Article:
Prevalence and characterization of Staphylococcus aureus isolates from subclinical bovine mastitis in southern Xinjiang, China.

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Prevalence and characterization of Staphylococcus aureus isolates from subclinical bovine mastitis in southern Xinjiang, China.

J Dairy Sci. 2020 Jan 30;:

Authors: Ren Q, Liao G, Wu Z, Lv J, Chen W

Abstract
Staphylococcus aureus is one of the major pathogens causing mastitis in dairy herds. The colonization of dairy cows and subsequent contamination of raw milk by S. aureus, especially strains exhibiting multidrug resistance and biofilm-forming and toxin-producing abilities, remains an important issue for both dairy farmers and public health. In this study, we investigated the prevalence, antimicrobial susceptibility, biofilm formation, and genetic diversity of S. aureus from subclinical bovine mastitis in dairy farms located in southern Xinjiang, China. Sixty-five isolates from 84 subclinical mastitic milk samples were identified as S. aureus. The resistance rates to penicillin, erythromycin, clindamycin, tetracycline, gentamicin, linezolid, rifampicin, quinupudin-dafupudin, ciprofloxacin, norfloxacin, and chloramphenicol were 58.5, 44.6, 40.0, 18.5, 12.3, 10.8, 9.2, 6.2, 4.6, 4.6, and 1.5%, respectively. All isolates were susceptible to cefoxitin, sulfamethoxazole-trimethoprim, and vancomycin. Isolates from farm A showed a significantly higher resistance rate to tetracycline (16.9%) than those from farm B (1.5%). The most frequently detected virulence factors were hla (96.9%, 63/65) and hlb (100.0%, 65/65). The percentage rates of the staphylococcal enterotoxin genes sea, sec, sed, seg, seh, sei, and sej in S. aureus isolates were 4.6, 33.8, 27.7, 3.1, 41.5, 41.5, and 7.7%, respectively. The percentage rate of the sec gene in isolates from farm B (30.8%) was significantly higher than that of farm A (3.1%). The percentage rates of the tsst and pvl genes in S. aureus isolates were 26.2 and 40.0%. The percentage rate of the pvl gene in isolates from farm B (32.3%) was significantly higher than that of farm A (7.7%). The adhesion molecules fnbA, fnbB, clfA, clfB, and cna were detected in 21 (32.3%), 23 (35.4%), 65 (100.0%), 65 (100.0%), and 65 (100.0%) isolates, respectively. The percentage rates of the icaA, sarA, tcaR, ccp, luxS, and sigB genes in S. aureus isolates were 69.2, 100.0, 86.2, 95.4, 84.6, and 100.0%, respectively. The fnbB and icaA genes were more frequently detected in isolates from farm A (29.2 and 40.0%, respectively) than those from farm B (6.2 and 29.2%, respectively). The luxS gene was more often found in isolates from farm B (50.8%) than those from farm A (33.8%). Using the microplate method, 61.5, 26.2, and 10.8% of the isolates showed weak, moderate, and strong biofilm-forming abilities, respectively. Different clonal complex (CC) and spa-types were identified, including CC81, CC398, CC88, CC5405, and CC5406. Importantly, in this study we report for the first time 41 new sequence types (ST) among 44 distinct ST. These results indicated high genetic diversity of S. aureus involved in subclinical bovine mastitis in southern Xinjiang, China. The results also showed that S. aureus from subclinical bovine mastitis cases in southern Xinjiang, China, were mainly resistant to β-lactams, erythromycin, and clindamycin. Also, biofilm- and adhesion-related genes, which are increasingly known as important virulence factors in the pathogenesis of S. aureus infections, were detected at a high rate. This study could help identify predominant clones and provide surveillance measures to decrease or eliminate S. aureus contamination in raw milk of dairy cows with subclinical mastitis.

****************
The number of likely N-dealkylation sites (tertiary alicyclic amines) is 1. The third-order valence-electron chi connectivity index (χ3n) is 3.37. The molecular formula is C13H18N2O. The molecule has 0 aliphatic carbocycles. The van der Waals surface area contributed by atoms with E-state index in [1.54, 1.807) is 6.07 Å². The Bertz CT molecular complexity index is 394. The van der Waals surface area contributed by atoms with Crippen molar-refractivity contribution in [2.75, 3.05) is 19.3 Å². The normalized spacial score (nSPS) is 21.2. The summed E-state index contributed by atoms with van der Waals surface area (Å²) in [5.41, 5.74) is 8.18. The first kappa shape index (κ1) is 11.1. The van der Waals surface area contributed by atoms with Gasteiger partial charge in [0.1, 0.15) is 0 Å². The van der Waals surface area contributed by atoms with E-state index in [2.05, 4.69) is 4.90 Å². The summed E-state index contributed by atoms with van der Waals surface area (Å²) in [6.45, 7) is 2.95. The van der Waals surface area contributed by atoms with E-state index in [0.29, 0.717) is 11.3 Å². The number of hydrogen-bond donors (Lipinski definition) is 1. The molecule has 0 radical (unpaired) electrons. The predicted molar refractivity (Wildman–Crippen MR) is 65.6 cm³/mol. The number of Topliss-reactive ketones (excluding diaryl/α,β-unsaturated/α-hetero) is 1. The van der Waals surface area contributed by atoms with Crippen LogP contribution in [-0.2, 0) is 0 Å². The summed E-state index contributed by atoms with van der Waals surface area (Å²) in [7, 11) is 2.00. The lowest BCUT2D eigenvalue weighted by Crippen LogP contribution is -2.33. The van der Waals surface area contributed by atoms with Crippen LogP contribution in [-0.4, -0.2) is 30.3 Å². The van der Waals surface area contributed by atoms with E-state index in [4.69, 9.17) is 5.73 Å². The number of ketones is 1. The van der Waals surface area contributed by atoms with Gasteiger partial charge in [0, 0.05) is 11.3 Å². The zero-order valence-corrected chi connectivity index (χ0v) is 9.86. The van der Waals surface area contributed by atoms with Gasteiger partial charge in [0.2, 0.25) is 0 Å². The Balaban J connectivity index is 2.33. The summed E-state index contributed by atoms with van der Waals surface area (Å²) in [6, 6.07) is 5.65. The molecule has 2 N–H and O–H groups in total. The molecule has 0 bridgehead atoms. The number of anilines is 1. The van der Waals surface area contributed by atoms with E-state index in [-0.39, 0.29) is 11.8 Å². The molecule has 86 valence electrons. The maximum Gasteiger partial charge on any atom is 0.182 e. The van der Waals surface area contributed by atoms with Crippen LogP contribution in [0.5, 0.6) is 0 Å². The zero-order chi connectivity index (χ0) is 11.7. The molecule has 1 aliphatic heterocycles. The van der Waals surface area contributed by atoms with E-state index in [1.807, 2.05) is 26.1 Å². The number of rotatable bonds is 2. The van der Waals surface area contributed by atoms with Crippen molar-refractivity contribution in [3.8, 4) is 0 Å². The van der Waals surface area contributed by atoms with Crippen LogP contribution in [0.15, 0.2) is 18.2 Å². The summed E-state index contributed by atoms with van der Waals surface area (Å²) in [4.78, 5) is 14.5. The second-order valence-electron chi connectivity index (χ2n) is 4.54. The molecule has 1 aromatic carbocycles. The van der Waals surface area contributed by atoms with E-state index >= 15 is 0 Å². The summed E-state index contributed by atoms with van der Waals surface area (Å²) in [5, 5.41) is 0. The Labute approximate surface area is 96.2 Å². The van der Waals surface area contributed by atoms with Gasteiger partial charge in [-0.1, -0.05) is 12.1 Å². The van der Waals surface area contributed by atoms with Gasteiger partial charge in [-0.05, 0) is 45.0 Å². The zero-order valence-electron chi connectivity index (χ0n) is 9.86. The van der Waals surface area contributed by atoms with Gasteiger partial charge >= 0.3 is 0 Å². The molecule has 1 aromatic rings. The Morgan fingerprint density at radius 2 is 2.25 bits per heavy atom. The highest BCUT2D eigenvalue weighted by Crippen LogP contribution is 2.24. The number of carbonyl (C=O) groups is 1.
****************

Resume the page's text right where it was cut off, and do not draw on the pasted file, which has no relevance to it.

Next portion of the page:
PMID: 32008777 [PubMed - as supplied by publisher]